Local soul singer Hakim Rasheed preps single for Koch Records | Signal to Noise | Pittsburgh | Pittsburgh City Paper

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Local soul singer Hakim Rasheed preps single for Koch Records

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For Wilkinsburg native Hakim Rasheed, singing in talent shows has been a pastime since he entered a Boys & Girls Club contest as a 14 year old. While Rasheed's now grown, and works in admissions at the Art Institute of Pittsburgh, he still steps up to the mic ... where his soulful croon and melismatic falsetto slays. At the end of March, Rasheed took home the prize for "Top Vocalist" in WAMO's 2008 Talent Show, a prize which included a deal with heavyweight Koch Records to release a single into rotation on select R&B and hip-hop stations.

That single, the upbeat "Tell Me Where U Wanna Go," is expected to hit the WAMO airwaves in June, Rasheed says. If all goes well, he hopes Koch will sign him for a full album, which he's been working on since winning the contest. He's currently collaborating with producers Nesia Beatz and Soy Sos, Mozart Productions and Mindbender, and recording the bulk of the tracks in Mindbender's South Hills studio.

Rasheed also took home a top prize in WAMO's 2005 contest, and was a semi-finalist on WPXI's "Gimme the Mic" show. In August, he's scheduled to perform at Mellon Arena for WAMO's "Summer Jam," which features major league hip-hop and R&B stars alongside top local talents. You can sample Rasheed's style -- and keep up with his career -- on his myspace page www.myspace.com/hakimrasheed.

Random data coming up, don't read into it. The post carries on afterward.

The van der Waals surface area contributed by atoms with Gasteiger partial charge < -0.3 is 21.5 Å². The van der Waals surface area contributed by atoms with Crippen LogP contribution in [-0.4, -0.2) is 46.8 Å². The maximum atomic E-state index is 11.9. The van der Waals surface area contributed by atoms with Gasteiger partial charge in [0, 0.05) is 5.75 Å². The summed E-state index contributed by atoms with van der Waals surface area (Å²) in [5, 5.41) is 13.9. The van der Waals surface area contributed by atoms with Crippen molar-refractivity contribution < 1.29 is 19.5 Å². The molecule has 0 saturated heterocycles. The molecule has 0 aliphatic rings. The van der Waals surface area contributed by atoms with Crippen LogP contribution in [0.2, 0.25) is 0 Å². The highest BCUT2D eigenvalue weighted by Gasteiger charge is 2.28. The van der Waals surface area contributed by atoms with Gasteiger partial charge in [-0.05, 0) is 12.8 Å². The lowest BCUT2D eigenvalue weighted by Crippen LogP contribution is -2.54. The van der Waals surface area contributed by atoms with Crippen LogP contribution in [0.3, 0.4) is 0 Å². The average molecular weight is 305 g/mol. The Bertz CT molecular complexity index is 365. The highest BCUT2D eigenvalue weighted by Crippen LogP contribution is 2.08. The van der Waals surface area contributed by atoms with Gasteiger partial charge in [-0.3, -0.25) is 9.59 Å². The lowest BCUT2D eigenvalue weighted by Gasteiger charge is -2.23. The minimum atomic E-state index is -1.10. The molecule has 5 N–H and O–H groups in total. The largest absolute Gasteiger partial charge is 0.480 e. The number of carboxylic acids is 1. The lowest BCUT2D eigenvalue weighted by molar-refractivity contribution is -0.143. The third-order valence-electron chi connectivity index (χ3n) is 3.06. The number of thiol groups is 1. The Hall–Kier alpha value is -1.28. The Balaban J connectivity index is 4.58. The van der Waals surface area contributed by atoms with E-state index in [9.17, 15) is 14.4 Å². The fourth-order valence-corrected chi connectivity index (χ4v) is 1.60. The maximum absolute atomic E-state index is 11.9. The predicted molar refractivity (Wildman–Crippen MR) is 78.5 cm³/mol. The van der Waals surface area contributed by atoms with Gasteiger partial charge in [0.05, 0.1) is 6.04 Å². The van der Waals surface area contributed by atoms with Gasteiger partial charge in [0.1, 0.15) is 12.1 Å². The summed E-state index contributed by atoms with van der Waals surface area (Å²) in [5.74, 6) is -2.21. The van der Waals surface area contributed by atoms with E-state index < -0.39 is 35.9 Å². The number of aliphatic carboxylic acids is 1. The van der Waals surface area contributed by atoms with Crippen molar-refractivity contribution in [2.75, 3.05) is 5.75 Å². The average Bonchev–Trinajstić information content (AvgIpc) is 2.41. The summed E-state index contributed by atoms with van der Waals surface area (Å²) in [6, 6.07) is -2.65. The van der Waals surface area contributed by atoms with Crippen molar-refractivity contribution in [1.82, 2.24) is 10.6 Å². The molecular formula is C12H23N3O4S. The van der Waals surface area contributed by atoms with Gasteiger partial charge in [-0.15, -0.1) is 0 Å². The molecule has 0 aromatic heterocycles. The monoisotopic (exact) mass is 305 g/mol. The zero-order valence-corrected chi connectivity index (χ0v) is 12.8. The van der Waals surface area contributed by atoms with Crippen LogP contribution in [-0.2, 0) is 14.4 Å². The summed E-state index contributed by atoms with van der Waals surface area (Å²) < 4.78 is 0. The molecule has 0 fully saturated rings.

On an entirely different note, while at Brillobox for the Sort Of Records anniversary show, I heard rumors of a new genre-bending local supergroup in the works. "Really, it's called Rob Lowe?" I asked. "No -- Raw Blow." Oh, haha, now I get it. The group is comprised of Terry Carroll a.k.a. T-Glitter of Dirty Faces along with Chris Cannon and Adam Frew of the Johnsons Big Band, and Eric Yeschke of Dreadnots and White Gold. The instrumentation consists of samplers, a snare drum, upright bass and vocals; Carroll describes it as using hip-hop sampling techniques with "antique sounds, to create music that is dance-able, with a sort of mid-20th-century feel," he writes. "Kind of like electronic rockabilly/white blues or something." Hear it for yourself at http://www.myspace.com/rawblowpgh. Or you can catch the group's debut Sat., May 31 at Remedy in Lawrenceville, with Gangwish, DJ Julie Chill and DJ Magicbeanzzz.

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